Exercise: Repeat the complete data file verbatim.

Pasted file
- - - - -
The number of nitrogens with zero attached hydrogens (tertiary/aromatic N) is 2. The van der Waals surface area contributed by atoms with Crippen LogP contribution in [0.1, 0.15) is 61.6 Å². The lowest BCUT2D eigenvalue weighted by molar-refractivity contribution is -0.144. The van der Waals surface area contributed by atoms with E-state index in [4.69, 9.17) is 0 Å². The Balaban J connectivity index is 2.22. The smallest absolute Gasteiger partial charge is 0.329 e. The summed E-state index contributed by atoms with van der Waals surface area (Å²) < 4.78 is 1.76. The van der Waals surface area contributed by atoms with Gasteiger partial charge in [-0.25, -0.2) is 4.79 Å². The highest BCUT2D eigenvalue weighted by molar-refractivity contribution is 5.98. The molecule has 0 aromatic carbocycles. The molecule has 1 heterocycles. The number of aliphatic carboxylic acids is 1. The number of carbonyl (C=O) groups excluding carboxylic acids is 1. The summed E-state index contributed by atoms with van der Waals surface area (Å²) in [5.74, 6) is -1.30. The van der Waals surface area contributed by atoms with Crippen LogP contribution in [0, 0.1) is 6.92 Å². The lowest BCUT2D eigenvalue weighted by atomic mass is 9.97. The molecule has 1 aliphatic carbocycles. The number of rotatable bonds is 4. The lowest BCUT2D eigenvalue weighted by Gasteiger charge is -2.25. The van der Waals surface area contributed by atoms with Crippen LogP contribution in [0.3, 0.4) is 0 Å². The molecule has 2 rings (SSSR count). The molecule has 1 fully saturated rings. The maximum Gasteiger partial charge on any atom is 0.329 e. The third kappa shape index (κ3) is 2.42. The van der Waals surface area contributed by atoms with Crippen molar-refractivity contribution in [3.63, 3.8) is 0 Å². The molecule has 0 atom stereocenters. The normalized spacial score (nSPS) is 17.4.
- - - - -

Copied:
The number of nitrogens with zero attached hydrogens (tertiary/aromatic N) is 2. The van der Waals surface area contributed by atoms with Crippen LogP contribution in [0.1, 0.15) is 61.6 Å². The lowest BCUT2D eigenvalue weighted by molar-refractivity contribution is -0.144. The van der Waals surface area contributed by atoms with E-state index in [4.69, 9.17) is 0 Å². The Balaban J connectivity index is 2.22. The smallest absolute Gasteiger partial charge is 0.329 e. The summed E-state index contributed by atoms with van der Waals surface area (Å²) < 4.78 is 1.76. The van der Waals surface area contributed by atoms with Gasteiger partial charge in [-0.25, -0.2) is 4.79 Å². The highest BCUT2D eigenvalue weighted by molar-refractivity contribution is 5.98. The molecule has 0 aromatic carbocycles. The molecule has 1 heterocycles. The number of aliphatic carboxylic acids is 1. The number of carbonyl (C=O) groups excluding carboxylic acids is 1. The summed E-state index contributed by atoms with van der Waals surface area (Å²) in [5.74, 6) is -1.30. The van der Waals surface area contributed by atoms with Crippen LogP contribution in [0, 0.1) is 6.92 Å². The lowest BCUT2D eigenvalue weighted by atomic mass is 9.97. The molecule has 1 aliphatic carbocycles. The number of rotatable bonds is 4. The lowest BCUT2D eigenvalue weighted by Gasteiger charge is -2.25. The van der Waals surface area contributed by atoms with Crippen LogP contribution in [0.3, 0.4) is 0 Å². The molecule has 2 rings (SSSR count). The molecule has 1 fully saturated rings. The maximum Gasteiger partial charge on any atom is 0.329 e. The third kappa shape index (κ3) is 2.42. The van der Waals surface area contributed by atoms with Crippen molar-refractivity contribution in [3.63, 3.8) is 0 Å². The molecule has 0 atom stereocenters. The normalized spacial score (nSPS) is 17.4.